Policy & Practice


Utah Passes Parental Consent Law

Utah joined more than 20 other states last month in requiring parental notification and consent before a minor can have an abortion. Republican Gov. Jon Huntsman Jr. signed the requirement into law March 16. Previously, physicians were required to notify one parent if a minor was seeking an abortion but consent was not required. Now, physicians must obtain written consent from a parent or guardian at least 24 hours before performing an abortion. But there are exceptions to the law. For example, minors can bypass parental consent by seeking a court order. Further, physicians can perform the abortion without parental consent if a medical condition exists that makes the abortion necessary to prevent the minor's death, if necessary to prevent “a serious risk of substantial and irreversible impairment of a major bodily function,” or if there isn't time to obtain consent without putting the minor at risk. Parental consent is also not required if the pregnancy is a result of incest with the parent or the parent has abused the minor. In those cases, the physician is required to report the abuse to the state.

51 HIV/AIDS Care Grants Funded

Officials at the Department of Health and Human Services have awarded nearly $580 million to support HIV/AIDS primary care and services for low-income residents in major cities across the United States. The money will pay for 51 grants awarded under the Ryan White Comprehensive AIDS Resources Emergency act. Some of the grants will be distributed based on the estimated number of people living with AIDS in the area, and other grants will be awarded competitively based on severe need and other criteria. The grants can be used to pay for a range of services, including physician visits, case management, assistance in obtaining medications, home-based and hospice care, and substance abuse and mental health services. A list of this year's grant awards is available online at

Wisconsin Moves to Sue for Plan B

Wisconsin officials are weighing in on the issue of the over-the-counter availability of emergency contraception. Last month, the state's attorney general filed documents with the U.S. District Court for the Eastern District of New York seeking to be named as plaintiffs in a lawsuit against the Food and Drug Administration over its failure to approve over-the-counter marketing status for Plan B emergency contraception. The lawsuit, Tummino et al. v. Andrew C. Von Eschenbach, was filed by the Center for Reproductive Rights in January. The suit claims that the FDA is failing to follow its own procedures by ignoring sound scientific evidence of safety and effectiveness and that it is holding the drug to a different standard than other medications available without a prescription. The case is in the discovery phase.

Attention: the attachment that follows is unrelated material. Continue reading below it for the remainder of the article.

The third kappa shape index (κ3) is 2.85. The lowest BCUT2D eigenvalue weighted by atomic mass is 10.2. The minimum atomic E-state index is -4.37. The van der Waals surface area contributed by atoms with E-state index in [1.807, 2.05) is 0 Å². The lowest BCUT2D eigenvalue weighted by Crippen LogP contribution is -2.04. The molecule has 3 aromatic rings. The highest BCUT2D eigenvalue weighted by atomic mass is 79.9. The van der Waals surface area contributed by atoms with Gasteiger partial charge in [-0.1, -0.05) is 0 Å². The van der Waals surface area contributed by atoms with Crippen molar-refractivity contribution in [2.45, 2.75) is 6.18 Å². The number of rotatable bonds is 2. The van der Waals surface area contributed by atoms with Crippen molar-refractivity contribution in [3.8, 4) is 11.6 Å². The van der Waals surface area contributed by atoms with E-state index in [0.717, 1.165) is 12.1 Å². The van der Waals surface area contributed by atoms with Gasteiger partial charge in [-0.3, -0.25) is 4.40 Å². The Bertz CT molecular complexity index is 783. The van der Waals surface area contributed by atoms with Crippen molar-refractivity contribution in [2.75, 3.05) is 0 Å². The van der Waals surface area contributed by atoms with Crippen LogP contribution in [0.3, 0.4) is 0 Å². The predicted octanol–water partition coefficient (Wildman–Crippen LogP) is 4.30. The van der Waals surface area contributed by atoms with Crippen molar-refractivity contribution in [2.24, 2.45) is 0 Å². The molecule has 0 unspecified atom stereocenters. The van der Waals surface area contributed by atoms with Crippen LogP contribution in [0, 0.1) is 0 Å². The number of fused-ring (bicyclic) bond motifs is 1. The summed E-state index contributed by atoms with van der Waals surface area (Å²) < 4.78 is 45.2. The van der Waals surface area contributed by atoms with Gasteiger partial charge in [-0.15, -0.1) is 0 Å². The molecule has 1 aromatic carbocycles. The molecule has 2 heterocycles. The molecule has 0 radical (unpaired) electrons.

Ultrasound Before Abortion

Physicians who perform abortions in Michigan are now required to offer women an opportunity to view an ultrasound image of the fetus if ultrasound has already been performed or if it will be used during the course of the abortion, according to a new state law. The requirement is part of a recently passed law that expands the state's informed consent requirements for abortion. Women seeking an abortion can choose to view or decline to view the ultrasound image. However, the law does not require physicians to perform an ultrasound that was not already planned as the original version of the legislation did. The law was signed in March by Michigan Governor Jennifer Granholm (D) and went into effect on March 24.

Colorectal Ca Screening for Blacks

Despite clinical guidelines calling for early screening for colorectal cancer in African Americans, many African American women haven't gotten the message, according to the Black Women's Health Imperative and the National Women's Health Resource Center. About 6% of African American women over age 45 years reported discussing colorectal cancer with their health care provider at their last visit, according a recent survey commissioned by the two groups. The women said they didn't discuss colorectal cancer because they didn't think they were at risk, their physicians didn't bring it up, or they didn't think there was a reason to talk about it. In an effort to increase awareness about the heightened risk that African American women face from colorectal cancer, the groups have launched the “African American Women Dare to Be Aware” campaign. The campaign includes tools such as a risk assessment, a list of colorectal cancer resources, a fact sheet, and questions and answers from an African American oncologist. More information on the campaign is available online at


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